With a large percentage of American adults not meeting recommendations for omega-3 consumption, the Global Organization for EPA and DHA Omega-3s (GOED) is calling on more support from industry for its initiative to change the popular conversation around the fatty acids.
A new analysis of data from the National Health and Nutrition Examination Survey, 2003–2008 (NHANES) showed that younger adults and women were of particular concern for low omega-3 intakes, which may have negative consequences to cardiovascular disease risk, according to authors from Nutritional Strategies Inc, Pharmavite, LLC, and Nutrition Impact. The study was funded by Pharmavite.
“As we are approaching the development and release of the 2015 DGA, specific strategies to increase consumption of omega-3 fatty acids in the US population need to be addressed,” they wrote in the Nutrition Journal .
“As omega-3 fatty acids are deemed important from authoritative bodies, a collaborative strategy of dietary supplementation (i.e., fish oil supplements), food fortification, in addition to food sources (i.e., fish consumption) may need to be considered to achieve recommendations in the American population and to have significant and beneficial public health impact.”
Silencing the naysayers
Harry Rice, PhD, VP of regulatory and scientific affairs for GOED, told NutraIngredients-USA that the organization applauds the authors for their work which clearly identifies that Americans need more EPA and DHA.
“In the United States, the mean adult intake of EPA+DHA from food and dietary supplements combined is 113 mg/day, a level that is less than one-half the 250 mg/day recommendation found in the 2010 Dietary Guidelines for Americans.
“For the naysayers that don't believe low omega-3 intakes are an issue, consider that in 2010, the attributable burden of low EPA and DHA intakes in the US was calculated to be a staggering 1.6 million disability adjusted life years (DALYs). The World Health Organization defines one DALY as one lost year of healthy life with the sum of DALYs being the gap between current and ideal health.”
The authors of the new study examined the intake of total fish, fish high in omega-3 fatty acids, ALA, EPA, and DHA in American adults and found that the average intakes of total fish and fish high in omega-3s were about 0.4 and 0.07 oz/day, respectively.
The data also showed that adding supplements to the diet significantly increased intakes of EPA and DHA, compared with food alone: EPA and DHA from food was 23 and 63mg/d, compared with 41 and 72 mg/d for food plus supplements.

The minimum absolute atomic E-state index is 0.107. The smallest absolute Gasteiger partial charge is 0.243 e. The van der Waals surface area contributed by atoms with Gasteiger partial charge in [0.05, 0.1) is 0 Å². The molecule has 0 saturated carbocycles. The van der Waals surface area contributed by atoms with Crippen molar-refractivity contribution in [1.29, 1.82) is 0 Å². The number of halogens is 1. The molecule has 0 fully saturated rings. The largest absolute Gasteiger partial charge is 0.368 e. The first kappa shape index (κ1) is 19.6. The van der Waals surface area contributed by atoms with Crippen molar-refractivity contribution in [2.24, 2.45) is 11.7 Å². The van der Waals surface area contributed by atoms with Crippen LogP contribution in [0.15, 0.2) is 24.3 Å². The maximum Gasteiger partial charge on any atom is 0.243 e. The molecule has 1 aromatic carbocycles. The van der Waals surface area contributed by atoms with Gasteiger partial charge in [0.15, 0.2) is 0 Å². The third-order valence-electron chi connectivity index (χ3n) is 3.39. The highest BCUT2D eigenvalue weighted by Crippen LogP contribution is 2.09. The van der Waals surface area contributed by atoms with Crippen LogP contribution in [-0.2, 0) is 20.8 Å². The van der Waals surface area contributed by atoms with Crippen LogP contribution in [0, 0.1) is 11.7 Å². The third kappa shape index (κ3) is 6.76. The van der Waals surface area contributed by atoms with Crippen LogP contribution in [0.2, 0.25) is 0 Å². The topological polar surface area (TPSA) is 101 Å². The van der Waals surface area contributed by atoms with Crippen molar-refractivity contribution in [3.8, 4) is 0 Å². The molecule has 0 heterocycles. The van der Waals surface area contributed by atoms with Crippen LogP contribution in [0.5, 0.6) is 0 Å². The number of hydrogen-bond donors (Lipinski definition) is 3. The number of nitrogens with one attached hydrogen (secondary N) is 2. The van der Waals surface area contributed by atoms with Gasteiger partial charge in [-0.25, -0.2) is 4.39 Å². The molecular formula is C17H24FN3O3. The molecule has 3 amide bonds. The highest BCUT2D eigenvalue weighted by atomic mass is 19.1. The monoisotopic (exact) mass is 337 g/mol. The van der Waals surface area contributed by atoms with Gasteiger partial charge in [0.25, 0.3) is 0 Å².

Older adults and men consumed more omega-3s, but “few consumed recommended levels”, said the authors.
“Our current observational findings show that a significant number of American adults are not meeting recommendations for omega-3 fatty acid intake,” they wrote. “This dietary behavior may have negative consequences to CVD risk. CVD builds over a lifetime, with initiation and progression commencing during the pediatric years, strengthening the argument to focus on nutrition behavior and select food consumption during childhood.”
Changing the conversation
Worryingly, fewer consumers are taking omega-3 supplements, according to data from GOED. Consumer analysis has indicated that 5.5% of consumers left the category between June 2012 and August 2013, with a large proportion being men aged over 55 (an 11.5% drop in this group). The main driver behind the decline in consumers is linked to negative mainstream media coverage.
GOED is working on a strategy to change the tone of the media conversation about omega-3s for the benefit of the whole industry. Adam Ismail, executive director of GOED, said that if you let the media dominate the conversation that it will be negative.
“Like any industry, if you’re going to sell a product you need to market it, and to build consumer confidence,” he said. While GOED has already raised millions of dollars to support the initiative Ismail said that more money was needed in order to maximize the impact of the campaign. “We need companies to make a decision soon,” he said.
“Many Americans by and large are deficient in EPA and DHA, and the nice thing about the NHANES data is that it shows that supplementation can make a difference. It’s very clear that you can meaningfully move the needle on omega-3 status,” he added.
Source: Nutrition Journal
2014, 13:31, doi: 10.1186/1475-2891-13-31
“U.S. adults are not meeting recommended levels for fish and omega-3 fatty acid intake: results of an analysis using observational data from NHANES 2003–2008”
Authors: Y. Papanikolaou, J. Brooks, C. Reider, V.L. Fulgoni